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Practicing neurologists earn their living by manipulating the synapse. Whether managing drug therapy in Parkinson disease, inhibiting cholinesterase in myasthenia, or dilating the eye for an ophthalmoscopic exam, we stimulate or inhibit chemical neurotransmission without batting an eye. We take it for granted that such a thing is not only possible, but also a natural part of our discipline. When neurology was in its infancy, though, it lacked a systematic approach to the chemistry of the synapse. For accidental historians, the discovery of chemical neurotransmission is a story of the origin of our art.


Dr. George K. York III, Chair of the AAN History Section, has written extensively on the history of medicine.

Consider Otto Loewi, born in Frankfurt in 1873. He received a medical degree at the University of Strasburg but put aside the practice of medicine to pursue pharmacological research. In the course of his early studies in Marburg and Vienna he spent time in London, where he met his lifelong friend Henry Dale. In 1909 he was appointed Professor of Pharmacology at the University of Graz in the southwest foothills of the Austrian Alps. During his early years in the laboratory, he engaged in studies on protein metabolism and renal physiology, showing that the body synthesizes proteins from amino acid precursors.


In 1921, Loewi devised a classical experiment, the outline of which came to him in several dreams. He awoke on the night of Easter Saturday in 1921 and wrote a few notes on a scrap of paper. To his horror, the next morning he could not decipher his own scrawl. He spent the rest of Easter Sunday in a desperate and unsuccessful attempt to reconstruct his dream. He was finally able to fall asleep that night, and he again dreamt of an epochal experiment. He again awoke from his dream, but this time he trusted his handwriting. He immediately repaired to his laboratory and conducted the experiment that had come to him in his dream, which he finished by the end of Easter Monday.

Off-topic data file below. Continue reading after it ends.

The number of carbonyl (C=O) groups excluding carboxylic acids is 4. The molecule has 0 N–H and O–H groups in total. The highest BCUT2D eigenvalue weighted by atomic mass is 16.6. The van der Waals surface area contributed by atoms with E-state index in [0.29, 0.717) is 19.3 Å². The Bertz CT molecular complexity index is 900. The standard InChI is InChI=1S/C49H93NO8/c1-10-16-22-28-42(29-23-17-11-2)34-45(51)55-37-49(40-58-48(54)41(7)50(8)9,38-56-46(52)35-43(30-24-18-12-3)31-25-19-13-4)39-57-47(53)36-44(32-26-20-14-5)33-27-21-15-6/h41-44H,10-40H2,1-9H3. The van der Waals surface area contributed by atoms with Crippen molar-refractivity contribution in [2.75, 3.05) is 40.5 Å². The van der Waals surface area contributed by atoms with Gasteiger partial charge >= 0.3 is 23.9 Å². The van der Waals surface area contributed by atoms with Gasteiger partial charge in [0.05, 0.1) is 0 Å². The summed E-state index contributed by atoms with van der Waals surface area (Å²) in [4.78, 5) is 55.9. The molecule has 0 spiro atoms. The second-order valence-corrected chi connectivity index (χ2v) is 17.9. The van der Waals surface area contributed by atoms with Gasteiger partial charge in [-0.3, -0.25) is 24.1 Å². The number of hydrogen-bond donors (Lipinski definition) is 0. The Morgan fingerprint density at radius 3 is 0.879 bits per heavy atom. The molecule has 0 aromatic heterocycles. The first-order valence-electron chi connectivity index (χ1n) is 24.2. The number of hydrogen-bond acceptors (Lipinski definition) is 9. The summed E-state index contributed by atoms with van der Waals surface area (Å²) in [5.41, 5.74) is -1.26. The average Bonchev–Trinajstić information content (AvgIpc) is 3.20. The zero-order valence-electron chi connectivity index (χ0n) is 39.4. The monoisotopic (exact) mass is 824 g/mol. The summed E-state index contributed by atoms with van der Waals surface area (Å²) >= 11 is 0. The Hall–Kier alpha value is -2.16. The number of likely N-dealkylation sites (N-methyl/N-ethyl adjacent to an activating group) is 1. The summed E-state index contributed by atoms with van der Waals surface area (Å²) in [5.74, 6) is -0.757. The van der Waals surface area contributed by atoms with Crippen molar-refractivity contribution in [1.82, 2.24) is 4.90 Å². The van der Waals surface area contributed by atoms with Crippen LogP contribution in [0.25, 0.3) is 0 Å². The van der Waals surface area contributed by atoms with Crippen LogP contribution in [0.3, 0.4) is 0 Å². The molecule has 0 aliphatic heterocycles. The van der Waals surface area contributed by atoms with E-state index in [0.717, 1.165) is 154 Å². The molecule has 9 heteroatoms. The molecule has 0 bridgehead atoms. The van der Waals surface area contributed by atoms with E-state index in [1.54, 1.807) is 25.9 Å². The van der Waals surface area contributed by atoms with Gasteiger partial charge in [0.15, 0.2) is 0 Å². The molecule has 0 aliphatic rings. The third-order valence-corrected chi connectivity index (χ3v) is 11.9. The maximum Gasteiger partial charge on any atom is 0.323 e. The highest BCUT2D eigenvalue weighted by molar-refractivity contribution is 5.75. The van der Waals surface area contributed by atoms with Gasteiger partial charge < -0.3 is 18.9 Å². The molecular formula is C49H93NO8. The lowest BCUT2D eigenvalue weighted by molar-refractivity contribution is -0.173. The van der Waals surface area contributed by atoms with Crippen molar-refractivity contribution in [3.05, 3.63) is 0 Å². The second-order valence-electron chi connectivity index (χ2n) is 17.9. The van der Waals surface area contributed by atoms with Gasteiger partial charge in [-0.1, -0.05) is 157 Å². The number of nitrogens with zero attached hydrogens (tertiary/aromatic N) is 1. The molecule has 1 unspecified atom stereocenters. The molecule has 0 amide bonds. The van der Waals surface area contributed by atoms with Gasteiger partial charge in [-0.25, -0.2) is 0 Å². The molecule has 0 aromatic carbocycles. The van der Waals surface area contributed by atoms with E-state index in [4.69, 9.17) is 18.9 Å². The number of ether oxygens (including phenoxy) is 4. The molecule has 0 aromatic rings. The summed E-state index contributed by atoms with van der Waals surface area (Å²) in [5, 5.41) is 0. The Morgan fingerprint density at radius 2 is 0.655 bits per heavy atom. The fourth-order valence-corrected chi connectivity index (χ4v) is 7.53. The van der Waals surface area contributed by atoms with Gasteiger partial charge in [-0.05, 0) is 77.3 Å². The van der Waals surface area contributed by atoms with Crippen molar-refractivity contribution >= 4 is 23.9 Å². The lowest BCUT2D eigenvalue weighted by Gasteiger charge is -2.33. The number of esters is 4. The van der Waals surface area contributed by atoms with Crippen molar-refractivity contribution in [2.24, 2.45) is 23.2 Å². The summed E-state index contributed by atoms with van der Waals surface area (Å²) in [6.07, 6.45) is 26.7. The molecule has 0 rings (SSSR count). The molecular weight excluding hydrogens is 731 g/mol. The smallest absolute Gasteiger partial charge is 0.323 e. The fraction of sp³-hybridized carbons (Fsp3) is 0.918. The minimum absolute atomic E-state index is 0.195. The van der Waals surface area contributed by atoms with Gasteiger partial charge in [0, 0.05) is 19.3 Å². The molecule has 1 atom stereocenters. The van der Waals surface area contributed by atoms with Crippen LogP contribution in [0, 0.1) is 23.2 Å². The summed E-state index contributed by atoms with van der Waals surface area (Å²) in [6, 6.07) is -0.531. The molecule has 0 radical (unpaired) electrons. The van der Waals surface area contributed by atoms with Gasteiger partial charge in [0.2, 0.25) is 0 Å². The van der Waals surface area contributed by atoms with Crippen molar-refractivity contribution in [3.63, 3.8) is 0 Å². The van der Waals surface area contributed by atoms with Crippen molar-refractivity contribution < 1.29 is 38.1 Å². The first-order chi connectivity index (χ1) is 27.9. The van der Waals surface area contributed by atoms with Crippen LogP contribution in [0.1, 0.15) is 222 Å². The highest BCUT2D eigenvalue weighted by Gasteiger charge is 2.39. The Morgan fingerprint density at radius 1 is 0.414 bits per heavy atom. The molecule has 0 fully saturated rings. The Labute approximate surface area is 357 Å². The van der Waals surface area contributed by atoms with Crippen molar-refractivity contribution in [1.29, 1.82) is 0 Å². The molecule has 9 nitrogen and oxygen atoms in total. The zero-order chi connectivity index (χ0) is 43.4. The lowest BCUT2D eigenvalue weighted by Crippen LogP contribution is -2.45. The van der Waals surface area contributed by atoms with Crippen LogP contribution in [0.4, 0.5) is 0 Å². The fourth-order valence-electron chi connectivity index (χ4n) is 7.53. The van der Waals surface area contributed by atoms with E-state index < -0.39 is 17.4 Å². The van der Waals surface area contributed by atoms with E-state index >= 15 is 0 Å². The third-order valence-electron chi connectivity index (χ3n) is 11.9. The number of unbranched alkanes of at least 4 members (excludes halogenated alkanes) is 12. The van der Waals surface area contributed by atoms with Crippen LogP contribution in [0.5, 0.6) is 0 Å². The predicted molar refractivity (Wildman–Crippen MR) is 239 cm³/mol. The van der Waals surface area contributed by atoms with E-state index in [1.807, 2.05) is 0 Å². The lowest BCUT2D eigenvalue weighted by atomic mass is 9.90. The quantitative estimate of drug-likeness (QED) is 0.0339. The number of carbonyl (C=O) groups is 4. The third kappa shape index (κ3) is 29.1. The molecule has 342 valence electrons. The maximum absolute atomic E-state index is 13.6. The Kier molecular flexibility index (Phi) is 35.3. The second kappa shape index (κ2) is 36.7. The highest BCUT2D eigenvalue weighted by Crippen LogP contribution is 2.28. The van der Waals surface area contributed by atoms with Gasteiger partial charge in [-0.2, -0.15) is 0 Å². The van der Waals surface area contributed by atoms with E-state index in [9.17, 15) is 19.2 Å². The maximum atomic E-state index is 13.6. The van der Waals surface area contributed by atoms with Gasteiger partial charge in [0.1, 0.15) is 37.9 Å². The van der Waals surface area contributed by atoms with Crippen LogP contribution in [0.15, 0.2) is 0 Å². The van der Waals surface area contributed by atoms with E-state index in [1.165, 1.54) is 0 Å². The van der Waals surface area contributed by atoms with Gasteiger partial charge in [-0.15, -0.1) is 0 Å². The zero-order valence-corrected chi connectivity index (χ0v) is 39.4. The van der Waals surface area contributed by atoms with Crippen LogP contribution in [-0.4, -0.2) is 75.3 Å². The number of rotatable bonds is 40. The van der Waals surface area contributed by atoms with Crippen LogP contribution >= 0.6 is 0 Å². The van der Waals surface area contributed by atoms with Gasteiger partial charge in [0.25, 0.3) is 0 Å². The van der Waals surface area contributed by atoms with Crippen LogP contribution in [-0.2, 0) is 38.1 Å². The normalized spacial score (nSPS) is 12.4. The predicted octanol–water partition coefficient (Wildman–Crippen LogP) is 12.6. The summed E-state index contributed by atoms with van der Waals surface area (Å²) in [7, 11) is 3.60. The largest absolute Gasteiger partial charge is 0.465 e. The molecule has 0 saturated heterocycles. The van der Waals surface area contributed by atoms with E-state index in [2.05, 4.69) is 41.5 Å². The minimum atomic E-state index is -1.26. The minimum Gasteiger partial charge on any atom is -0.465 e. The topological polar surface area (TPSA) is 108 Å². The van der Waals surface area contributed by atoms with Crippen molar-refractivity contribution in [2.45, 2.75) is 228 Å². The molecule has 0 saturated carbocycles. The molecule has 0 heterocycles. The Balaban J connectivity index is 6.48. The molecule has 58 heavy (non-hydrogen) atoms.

It had been known for 70 years that stimulation of the vagus nerve slowed the heart. In a simple but visionary experimental twist, Loewi placed a beating frog's heart, with its vagus nerve still attached, in a saline bath. The saline in the bath was allowed to flow into a second bath containing a second beating heart, this time with the vagus nerve removed. Stimulating the vagus nerve slowed the first heart, as expected; after the latent period, the second heart also slowed.

Loewi reasoned that a soluble chemical, which he called “vagusstoff,” had transmitted the nerve stimulus to the second heart, indicating that the process of neurotransmission is inherently chemical. Chemical analysis of vagusstoff revealed it to be acetylcholine.


In 1936, Loewi shared the Nobel Prize with his friend Henry Dale for demonstrating chemical neurotransmission. His original experiment can be read in German in Pflügers Archiv für gesamte Physiologie des Menschen und der Tiere (1921;189:239); his Nobel lecture is printed in English at

Loewi's post-Nobel life had more than the usual twists of fate. He was arrested by the Nazis because he was Jewish, and increasing anti-semitic pressure forced him to resign his professorship, and to deposit his Nobel Prize money in a Nazi-controlled bank. A period of detention convinced him that he was no longer safe in Austria, and he was allowed to emigrate presumably because of his fame. After stops in Brussels and Oxford, he became Professor of Pharmacology at the New York University School of Medicine, where he spent the rest of his career. Here he inspired a generation of American scientists and physicians. He became an American citizen in 1946 and died in December 1961.

Practicing neurologists should remember Otto Loewi when they attend to the chemistry of their patients' synapses. The story of his Nobel dream is worth telling to our patients. His persecution by the Nazis tells us that the laboratory is not a shelter from the political world around us. His reduction of a complex question to a simple experiment tells that scientific insight favors the creative impulses of a prepared mind.